German exchange student likes the United States–and its girls | NevadaAppeal.com

German exchange student likes the United States–and its girls

Jeremy Evans

Besides a player speaking in a German accent, there’s something else different about boys soccer games at Carson High this season. There always seems to be an alarming number of giggly teenage girls in the stands who are actually paying attention to the game, especially in the direction of where that Deustschlander echo comes from.

“I’ve been giving the guys a hard time because there never have been any girls at our games (in the past),” coach Jim Nealis said. “Then all of sudden, Alex is here and there are girls everywhere.”

Alex, of course, is Alex Wolhforth, a German exchange student who is spending his junior year of high school at Carson High. Wolhforth is the starting left back for the Senators, who take their undefeated record into today’s game at home against North Valleys at 11 a.m.

Now back to the good stuff.

Alex comes from a small town of about 6,000 people outside of Frankfurt, a bustling city located in the Rhine River valley, where dozens of medieval castles are all within a day’s drive. Alex doesn’t have any brothers or sisters and, like any typical 16-year-old in the same situation, doesn’t miss his parents, who are more than 5,000 miles away. Fortunately, his mother, an insurance agent, and his father, a security worker at the Frankfurt Airport, talk to Alex at least once a week. His host family in Carson is the Updegroves, armed with four kids, who are now his makeshift siblings until June.

“It’s fun, it never gets boring,” Wolhforth said. “They’re always around you. They have an indoor swimming pool.”

Recommended Stories For You

Alex has been learning English since the fifth grade, as all German students are required to do. He also speaks a bit of French. Bet the Carson girls didn’t know that? His stock just went up.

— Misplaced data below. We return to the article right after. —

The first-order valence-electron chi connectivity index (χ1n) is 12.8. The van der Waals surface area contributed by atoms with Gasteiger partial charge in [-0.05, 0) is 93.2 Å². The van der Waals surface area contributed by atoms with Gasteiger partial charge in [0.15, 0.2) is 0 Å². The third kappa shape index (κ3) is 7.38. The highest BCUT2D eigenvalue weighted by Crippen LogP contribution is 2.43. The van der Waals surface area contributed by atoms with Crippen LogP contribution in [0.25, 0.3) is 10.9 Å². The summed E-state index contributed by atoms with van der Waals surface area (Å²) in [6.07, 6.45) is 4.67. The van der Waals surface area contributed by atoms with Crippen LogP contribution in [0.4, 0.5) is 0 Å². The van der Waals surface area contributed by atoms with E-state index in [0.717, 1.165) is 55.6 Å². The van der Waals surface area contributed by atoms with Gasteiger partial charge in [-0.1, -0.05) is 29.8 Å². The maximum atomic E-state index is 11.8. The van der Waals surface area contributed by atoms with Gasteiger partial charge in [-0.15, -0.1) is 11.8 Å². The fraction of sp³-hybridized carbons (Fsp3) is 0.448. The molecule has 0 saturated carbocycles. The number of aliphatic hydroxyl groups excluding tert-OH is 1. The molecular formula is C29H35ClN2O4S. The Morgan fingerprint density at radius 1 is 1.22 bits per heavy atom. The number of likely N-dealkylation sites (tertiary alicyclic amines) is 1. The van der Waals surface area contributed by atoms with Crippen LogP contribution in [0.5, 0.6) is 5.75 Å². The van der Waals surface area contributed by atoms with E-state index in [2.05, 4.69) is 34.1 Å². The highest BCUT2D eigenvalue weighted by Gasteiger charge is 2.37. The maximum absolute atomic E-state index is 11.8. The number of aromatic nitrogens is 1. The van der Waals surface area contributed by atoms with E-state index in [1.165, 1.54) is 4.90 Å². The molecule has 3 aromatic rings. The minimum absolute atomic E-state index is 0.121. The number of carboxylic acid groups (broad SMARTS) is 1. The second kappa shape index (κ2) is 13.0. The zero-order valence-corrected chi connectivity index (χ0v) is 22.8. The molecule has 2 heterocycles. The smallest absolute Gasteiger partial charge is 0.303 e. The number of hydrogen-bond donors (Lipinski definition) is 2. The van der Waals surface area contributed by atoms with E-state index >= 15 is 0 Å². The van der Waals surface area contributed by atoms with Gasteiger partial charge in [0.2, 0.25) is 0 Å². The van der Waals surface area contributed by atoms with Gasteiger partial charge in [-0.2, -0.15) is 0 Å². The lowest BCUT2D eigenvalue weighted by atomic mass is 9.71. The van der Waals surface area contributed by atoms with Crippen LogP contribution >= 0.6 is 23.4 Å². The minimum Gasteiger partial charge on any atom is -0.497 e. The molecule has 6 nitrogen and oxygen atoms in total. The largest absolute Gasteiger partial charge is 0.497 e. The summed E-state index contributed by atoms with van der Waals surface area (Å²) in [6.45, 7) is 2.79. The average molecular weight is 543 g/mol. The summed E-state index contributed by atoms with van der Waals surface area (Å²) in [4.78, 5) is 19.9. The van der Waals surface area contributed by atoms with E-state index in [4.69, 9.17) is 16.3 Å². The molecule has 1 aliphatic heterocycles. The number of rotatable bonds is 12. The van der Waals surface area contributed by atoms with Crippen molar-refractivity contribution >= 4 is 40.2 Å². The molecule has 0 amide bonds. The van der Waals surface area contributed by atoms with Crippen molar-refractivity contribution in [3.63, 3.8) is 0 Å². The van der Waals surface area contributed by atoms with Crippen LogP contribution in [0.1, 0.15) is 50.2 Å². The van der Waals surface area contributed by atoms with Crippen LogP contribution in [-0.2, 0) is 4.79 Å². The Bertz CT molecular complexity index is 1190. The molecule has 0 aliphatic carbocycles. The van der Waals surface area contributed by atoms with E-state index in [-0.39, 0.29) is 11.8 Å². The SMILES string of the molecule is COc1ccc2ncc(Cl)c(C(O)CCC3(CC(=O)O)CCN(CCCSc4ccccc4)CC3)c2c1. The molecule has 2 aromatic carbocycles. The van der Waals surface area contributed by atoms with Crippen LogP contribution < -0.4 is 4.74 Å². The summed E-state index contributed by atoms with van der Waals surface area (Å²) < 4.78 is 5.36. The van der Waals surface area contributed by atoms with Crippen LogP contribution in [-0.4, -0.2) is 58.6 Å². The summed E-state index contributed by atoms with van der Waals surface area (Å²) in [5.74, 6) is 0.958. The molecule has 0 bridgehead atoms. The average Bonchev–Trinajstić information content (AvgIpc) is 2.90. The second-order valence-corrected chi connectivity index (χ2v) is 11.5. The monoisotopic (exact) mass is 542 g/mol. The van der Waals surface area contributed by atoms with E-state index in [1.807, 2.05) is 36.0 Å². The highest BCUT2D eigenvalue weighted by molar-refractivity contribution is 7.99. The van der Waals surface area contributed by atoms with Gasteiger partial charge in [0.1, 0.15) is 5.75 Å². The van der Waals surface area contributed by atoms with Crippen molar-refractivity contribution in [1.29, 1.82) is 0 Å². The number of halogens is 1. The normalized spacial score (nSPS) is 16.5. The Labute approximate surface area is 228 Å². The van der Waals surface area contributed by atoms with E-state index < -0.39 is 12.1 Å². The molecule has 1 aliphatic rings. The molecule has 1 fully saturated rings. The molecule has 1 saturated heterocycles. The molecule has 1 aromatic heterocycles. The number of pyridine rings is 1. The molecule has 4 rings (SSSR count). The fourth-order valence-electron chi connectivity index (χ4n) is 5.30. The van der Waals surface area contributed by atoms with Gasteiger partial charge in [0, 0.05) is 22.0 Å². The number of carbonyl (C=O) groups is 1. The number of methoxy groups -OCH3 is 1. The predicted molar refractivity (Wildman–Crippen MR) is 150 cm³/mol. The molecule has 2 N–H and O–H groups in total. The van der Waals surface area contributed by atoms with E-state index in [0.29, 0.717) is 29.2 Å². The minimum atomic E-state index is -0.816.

“The girls are much better over here. They are more open and you can speak to them. Everyone has been really nice. I like it here.”

How couldn’t he? Alex says girls will stop him in the halls or in class and ask him how to say this word or that word in German. When asked what words, Alex smiles and says he can’t think of any particular one.

“Sometimes, love,” he blushes.

It seems as if he’s available, too. When asked about any baggage left behind in Germany, Alex wouldn’t confirm or deny if had any. He certainly didn’t leave his soccer ability back home, though. With a tall and lean frame, Alex has the agility to be a soccer player. It’s still undetermined in the few games I’ve seen how good he is in the air. Maybe heading the ball would mess up his stylish do, which is spiky and Americanized enough for an MTV commercial.

“You can tell he’s played in pick up games and that’s why the states are so far behind in soccer because we don’t have pick up games,” Nealis said. “Parents here have everything so structured. They bring the kids to the field and tell them they have to play from 5:30 to 6, whereas in every other country the kids are out in the streets playing. And you can tell that on the field. He just has natural instincts and that’s something we’re trying to teach our guys. The kids over there play because they love it.”

Alex thinks the level of German soccer is much higher, although I had to remind him the Germans only beat the United States 1-0 in the quarterfinals of the World Cup.

“There is no football or baseball. It’s just soccer. But I think it (school) is harder in Germany. You get a lot of help here from teachers.”

Good recovery, Alex as you were probably going to find calculus on your schedule next semester. In Germany, students are graded from 1-6, instead of A-F. They stay in one classroom from 8 a.m. to 1 p.m. each day, and teachers come in and out of in those five hours and teach different subjects.

“Germany’s boring. You only have one class and are out by 1 and then there’s nothing to do.”

Except play soccer and drink beer, of course. Germany’s drinking age is 16 and its legal driving age is 18. And just like in the U.S., every person in his high school of 900 students has a cell phone. Yep, sounds like Alex has this place figured out. He even plans on dropping a quarter in a slot machine before too long.

“I had no idea he was coming,” Nealis said. “He’s such a good kid. At first, we had the guys who were on the team before. So with the guys coming up from the JV and Alex who’s new at school, they were kind of almost alienated. Right now, it’s like you would never know. I’m just happy to have him here.”

So are the girls.

Jeremy Evans is a Nevada Appeal sports writer.